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Soft drinks are hard on our bodies

Soft drinks are tasty and fun to drink and are not good for us.
Sparkling water is a better option than sugary soft drinks.

I have never really enjoyed soft drinks because the bubbles go up my nose, but I do acknowledge how popular they are and why.

They are tasty and fun to drink and consumers have their favourites to which they are loyal (or maybe addicted). Unfortunately, soft drinks, pop and soda (as they are referred to in the US) are some of the unhealthiest things we can put in our bodies.

I read a report several years ago, suggesting that the average American consumes 90 per cent of their calories as liquid (mainly from soft drinks, juice, sports drinks, iced tea and alcohol) but according to the World Health Organization the maximum sugar consumption should not make up more than 10 per cent of our daily caloric intake, we should not consume more six teaspoons of sugar daily. Soft drinks are full of sugar (37g or 10 tsp per 12oz can) and contain other ingredients like artificial colour, flavour, msg (also called ‘natural flavour’) etc.

Regular consumption of soft drinks may lead to a plethora of health issues including unwanted weight-gain and obesity, Type 2 diabetes, tooth decay, bone mineral deficiency, digestive issues like irritable bowel syndrome, hyperactivity, heart disease, kidney and/or liver disease, gout, GERD (acid reflux), metabolic syndrome and mood dysregulation, to name a few. US National Institute of Health reported in 2015 that 184,000 yearly deaths have been attributed to consumption of these sugary drinks worldwide.

Many soft drinks have addictive qualities which is why they are hard to give up. As the detrimental health issues are not immediate (except for the irritability or anxiety caused by the sugar spike followed by a sugar crash), many people don’t equate their long-term health problems to their lifelong consumption of sugary beverages. One pop a day considered as a ‘treat’ can have long-lasting negative effects on our bodies. If you have any of the above health problems, please consider that soft drinks and other sugary drinks may have contributed to the issue and choose to give them up.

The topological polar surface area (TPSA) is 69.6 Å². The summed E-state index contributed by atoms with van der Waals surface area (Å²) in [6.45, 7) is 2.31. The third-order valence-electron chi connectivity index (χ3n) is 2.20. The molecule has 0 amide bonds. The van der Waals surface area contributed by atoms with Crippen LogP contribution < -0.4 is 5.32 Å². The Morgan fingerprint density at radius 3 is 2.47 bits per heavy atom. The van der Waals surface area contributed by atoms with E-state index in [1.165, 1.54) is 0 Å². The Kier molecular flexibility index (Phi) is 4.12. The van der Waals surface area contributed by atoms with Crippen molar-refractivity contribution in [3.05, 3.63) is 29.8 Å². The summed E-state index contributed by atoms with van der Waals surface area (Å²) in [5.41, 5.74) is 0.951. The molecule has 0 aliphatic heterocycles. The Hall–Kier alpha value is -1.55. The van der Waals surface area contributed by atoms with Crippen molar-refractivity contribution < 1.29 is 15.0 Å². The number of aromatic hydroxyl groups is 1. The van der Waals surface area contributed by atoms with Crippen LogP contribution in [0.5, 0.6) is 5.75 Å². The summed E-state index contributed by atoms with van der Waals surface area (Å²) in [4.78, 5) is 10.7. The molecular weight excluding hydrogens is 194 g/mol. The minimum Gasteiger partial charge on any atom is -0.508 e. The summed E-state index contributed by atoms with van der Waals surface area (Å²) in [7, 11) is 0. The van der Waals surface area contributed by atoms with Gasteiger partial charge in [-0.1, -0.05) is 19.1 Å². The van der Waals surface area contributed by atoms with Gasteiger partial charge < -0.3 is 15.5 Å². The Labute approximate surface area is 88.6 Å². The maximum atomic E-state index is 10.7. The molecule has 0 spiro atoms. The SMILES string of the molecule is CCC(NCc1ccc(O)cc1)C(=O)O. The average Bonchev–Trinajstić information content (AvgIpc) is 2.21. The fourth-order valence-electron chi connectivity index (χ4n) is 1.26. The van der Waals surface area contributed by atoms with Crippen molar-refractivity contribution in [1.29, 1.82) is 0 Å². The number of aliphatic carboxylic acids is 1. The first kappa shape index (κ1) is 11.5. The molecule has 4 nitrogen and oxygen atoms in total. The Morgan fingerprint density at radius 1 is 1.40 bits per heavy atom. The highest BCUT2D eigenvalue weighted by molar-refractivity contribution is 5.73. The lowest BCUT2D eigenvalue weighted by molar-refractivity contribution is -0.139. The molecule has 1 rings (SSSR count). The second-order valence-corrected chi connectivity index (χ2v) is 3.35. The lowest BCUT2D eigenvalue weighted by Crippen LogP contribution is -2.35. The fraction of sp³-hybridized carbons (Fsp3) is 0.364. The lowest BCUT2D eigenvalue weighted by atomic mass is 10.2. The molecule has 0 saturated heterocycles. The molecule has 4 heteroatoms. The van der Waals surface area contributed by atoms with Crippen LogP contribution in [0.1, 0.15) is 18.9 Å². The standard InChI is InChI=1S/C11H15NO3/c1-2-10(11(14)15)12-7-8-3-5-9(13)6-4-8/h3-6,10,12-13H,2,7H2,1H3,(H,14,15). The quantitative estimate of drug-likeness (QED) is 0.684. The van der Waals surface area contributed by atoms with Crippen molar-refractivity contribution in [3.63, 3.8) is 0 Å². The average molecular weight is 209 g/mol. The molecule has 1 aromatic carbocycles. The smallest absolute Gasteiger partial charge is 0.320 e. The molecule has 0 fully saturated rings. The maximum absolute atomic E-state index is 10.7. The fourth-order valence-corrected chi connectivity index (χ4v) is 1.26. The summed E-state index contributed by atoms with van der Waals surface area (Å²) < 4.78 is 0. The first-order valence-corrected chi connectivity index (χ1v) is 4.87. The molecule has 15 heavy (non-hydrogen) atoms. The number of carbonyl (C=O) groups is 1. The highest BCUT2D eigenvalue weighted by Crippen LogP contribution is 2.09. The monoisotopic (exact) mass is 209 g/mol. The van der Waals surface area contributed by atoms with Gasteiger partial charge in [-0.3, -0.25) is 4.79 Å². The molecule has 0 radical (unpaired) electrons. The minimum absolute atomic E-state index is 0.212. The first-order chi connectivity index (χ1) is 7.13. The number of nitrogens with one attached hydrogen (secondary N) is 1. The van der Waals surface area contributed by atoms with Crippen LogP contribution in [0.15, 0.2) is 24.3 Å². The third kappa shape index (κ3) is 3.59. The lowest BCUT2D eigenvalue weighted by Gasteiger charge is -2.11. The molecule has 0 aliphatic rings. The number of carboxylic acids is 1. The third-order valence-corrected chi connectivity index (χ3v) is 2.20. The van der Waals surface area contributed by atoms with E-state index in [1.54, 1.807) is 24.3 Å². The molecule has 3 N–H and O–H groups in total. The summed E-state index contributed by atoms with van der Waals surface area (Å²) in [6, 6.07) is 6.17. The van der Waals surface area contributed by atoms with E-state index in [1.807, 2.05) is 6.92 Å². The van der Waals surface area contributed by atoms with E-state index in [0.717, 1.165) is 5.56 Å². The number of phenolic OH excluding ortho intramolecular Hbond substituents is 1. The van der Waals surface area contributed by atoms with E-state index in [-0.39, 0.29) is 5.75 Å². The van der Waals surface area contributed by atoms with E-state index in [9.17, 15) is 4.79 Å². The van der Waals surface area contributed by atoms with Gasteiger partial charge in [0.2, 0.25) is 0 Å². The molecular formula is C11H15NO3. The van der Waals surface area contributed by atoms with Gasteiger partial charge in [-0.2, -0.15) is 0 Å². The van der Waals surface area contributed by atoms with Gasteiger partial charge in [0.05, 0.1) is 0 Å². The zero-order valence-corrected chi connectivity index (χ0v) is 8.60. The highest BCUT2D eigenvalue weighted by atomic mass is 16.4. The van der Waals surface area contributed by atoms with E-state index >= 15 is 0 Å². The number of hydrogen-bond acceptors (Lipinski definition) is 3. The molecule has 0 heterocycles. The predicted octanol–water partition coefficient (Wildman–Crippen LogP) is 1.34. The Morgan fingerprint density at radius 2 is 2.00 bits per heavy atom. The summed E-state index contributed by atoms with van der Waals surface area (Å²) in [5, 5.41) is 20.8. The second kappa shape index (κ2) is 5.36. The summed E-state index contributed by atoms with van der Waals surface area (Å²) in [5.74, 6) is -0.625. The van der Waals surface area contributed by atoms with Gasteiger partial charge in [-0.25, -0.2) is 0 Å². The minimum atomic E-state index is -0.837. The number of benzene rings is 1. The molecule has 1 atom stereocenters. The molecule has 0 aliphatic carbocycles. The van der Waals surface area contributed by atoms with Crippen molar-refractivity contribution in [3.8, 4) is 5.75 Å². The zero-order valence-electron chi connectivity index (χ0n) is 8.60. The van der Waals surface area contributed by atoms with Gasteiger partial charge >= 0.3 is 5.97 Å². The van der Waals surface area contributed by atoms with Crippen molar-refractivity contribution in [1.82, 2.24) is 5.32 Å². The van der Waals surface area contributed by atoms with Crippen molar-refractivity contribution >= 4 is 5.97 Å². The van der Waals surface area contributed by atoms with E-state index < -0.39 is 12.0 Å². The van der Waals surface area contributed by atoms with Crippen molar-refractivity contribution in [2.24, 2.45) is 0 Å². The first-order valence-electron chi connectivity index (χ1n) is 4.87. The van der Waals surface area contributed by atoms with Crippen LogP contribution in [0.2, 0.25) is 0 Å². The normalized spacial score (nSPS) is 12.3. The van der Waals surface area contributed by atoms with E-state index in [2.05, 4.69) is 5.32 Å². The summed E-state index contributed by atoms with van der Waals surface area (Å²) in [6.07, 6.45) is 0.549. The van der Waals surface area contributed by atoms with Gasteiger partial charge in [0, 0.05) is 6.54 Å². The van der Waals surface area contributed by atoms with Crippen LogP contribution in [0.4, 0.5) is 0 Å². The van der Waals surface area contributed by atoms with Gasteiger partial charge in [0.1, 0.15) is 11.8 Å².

Several decades ago, artificial sweeteners like aspartame and saccharin came onto the scene and were considered a Godsend for those who were concerned about all the sugar in their favourite soda. However, diet pop may be no better for you, as several research studies are trying to link the artificial sweeteners with serious health issues like Alzheimer’s, MS, cancer, depression, ADHD, migraines, dizziness, loss of tooth enamel and also weight gain. The jury is still out on this controversial topic with the manufacturers claiming witch hunts, and health advocates claiming that aspartame should never have been passed by the FDA because of its potential health dangers. Personally, I hate the metallic aftertaste of aspartame, so I avoid products containing it.

Teens are generally the main consumers of sugary drinks and soft drinks which may contribute to lethargy at school and irritability at home. Sugar crashes can cause depressive thoughts, anxiety and tiredness. Soft drinks are the most popular with teens followed by iced tea, fruit juice (boxes), sports drinks, energy drinks, chocolate milk, hot chocolate, specialty sweet teas, flavoured waters with added sugars… It is never too late to educate your kids about the detriments of these kind of beverages. Limiting or eliminating them from your home is a progressive step to cutting down consumption.

If you really want to have a fizzy drink, it’s healthier to buy plain soda water (no sugar) and add it to juice (1/4 cup juice topped up with soda). But keep in mind that most juices are also high in sugar. Sparkling drink makers are so popular but the flavoured syrups may also be very high in sugar or have artificial sweeteners. It is also important to note that fizzy drinks may still contribute to acid reflux and gastro-esophageal issues.

Water is the very best for our bodies and the only liquid our body needs or can process. I wrote an article about the body’s craving for simple water in August 2021. I cannot stress enough the importance of educating ourselves to the detriments of soft drinks and other high sugar drinks. There are some interesting studies on the following website:

To your best health and healthy habits.

Claire Nielsen is a columnist, health coach, public speaker, author and founder of The information provided in the above article is for educational purposes only and is not a substitute for professional health and medical advice. Please consult a doctor or other healthcare provider if you're seeking medical advice, diagnoses and/or treatment.